George called me at 2.30 ― διὰ σφάλμα: ― but at 6, rose, & all was ready for starting at 6.50.
But the sun was about to rise in red ― & clouds pervaded all. Ὥμως ― anything is better than this odious Babylon. So, I & the Suliot walked on, & crossing the wooden bridge ― got to Villa Franca before 9 ― & to the beautiful pines. The 2 great Russian Steamers left the Harbour just then, & far out, played “Partant pour la Syrie,” & so “fled out.” Drawing finished, ― cloudier weather, ― went on to the east side of the Promontory ― & drew the coast thence, but difficilmente ― along of high wind in gusts.
At 11.30 ― went up to the Telegraph ― (but the view was not much finer) ― so came down again, & lunched quietly on Baccalà & sandwiches & Marsala ― εὐχαρίστως. ― At 1 ― the weather grew worse ― & all that remained was to work slowly homeward: gray & dull as was the Harbour of Villefranche now, I do not forget its former brightness & beauty. By 4 ― meeting but few Μεθυσμένοι Ροῦσσι ― comparatively ― got to the top of the Old Road Col ― & so downwards, & crossing the wooden bridge once more, made for the Railway, & by the back way came down to the Rue de France, & 61 Promenade des Anglais by 5. P.M.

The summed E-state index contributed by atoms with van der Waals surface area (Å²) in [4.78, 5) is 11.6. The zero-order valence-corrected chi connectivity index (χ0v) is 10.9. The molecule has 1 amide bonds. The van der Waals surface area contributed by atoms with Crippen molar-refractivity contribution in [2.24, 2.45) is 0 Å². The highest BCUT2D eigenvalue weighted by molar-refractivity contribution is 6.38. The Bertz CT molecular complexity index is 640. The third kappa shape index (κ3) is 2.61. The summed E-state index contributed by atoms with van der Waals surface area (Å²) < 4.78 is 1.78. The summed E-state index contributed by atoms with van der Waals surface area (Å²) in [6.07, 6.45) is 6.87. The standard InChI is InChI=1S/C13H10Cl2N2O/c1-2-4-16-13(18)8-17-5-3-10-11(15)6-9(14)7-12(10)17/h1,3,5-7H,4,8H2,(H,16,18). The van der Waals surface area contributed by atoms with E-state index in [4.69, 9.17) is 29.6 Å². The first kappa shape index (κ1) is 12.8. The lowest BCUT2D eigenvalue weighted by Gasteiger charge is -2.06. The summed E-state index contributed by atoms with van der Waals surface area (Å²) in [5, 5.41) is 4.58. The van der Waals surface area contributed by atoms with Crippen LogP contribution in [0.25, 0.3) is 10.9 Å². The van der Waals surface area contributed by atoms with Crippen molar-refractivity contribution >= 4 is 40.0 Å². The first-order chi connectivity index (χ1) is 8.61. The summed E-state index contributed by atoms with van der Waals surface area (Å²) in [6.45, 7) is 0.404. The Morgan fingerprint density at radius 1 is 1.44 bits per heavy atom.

At 6.30. G. got dinner of Maccaroni & Stewed beef. ― Very nice letter from Jane Hunt.
A dreadful coldish day ― yet nothing very abominable.
Ever, Sir C. Napier’s life is a delight.
 By mistake.
 With difficulty.
 Russian drunks.
[Transcribed by Marco Graziosi from Houghton Library, Harvard University, MS Eng. 797.3. Image.]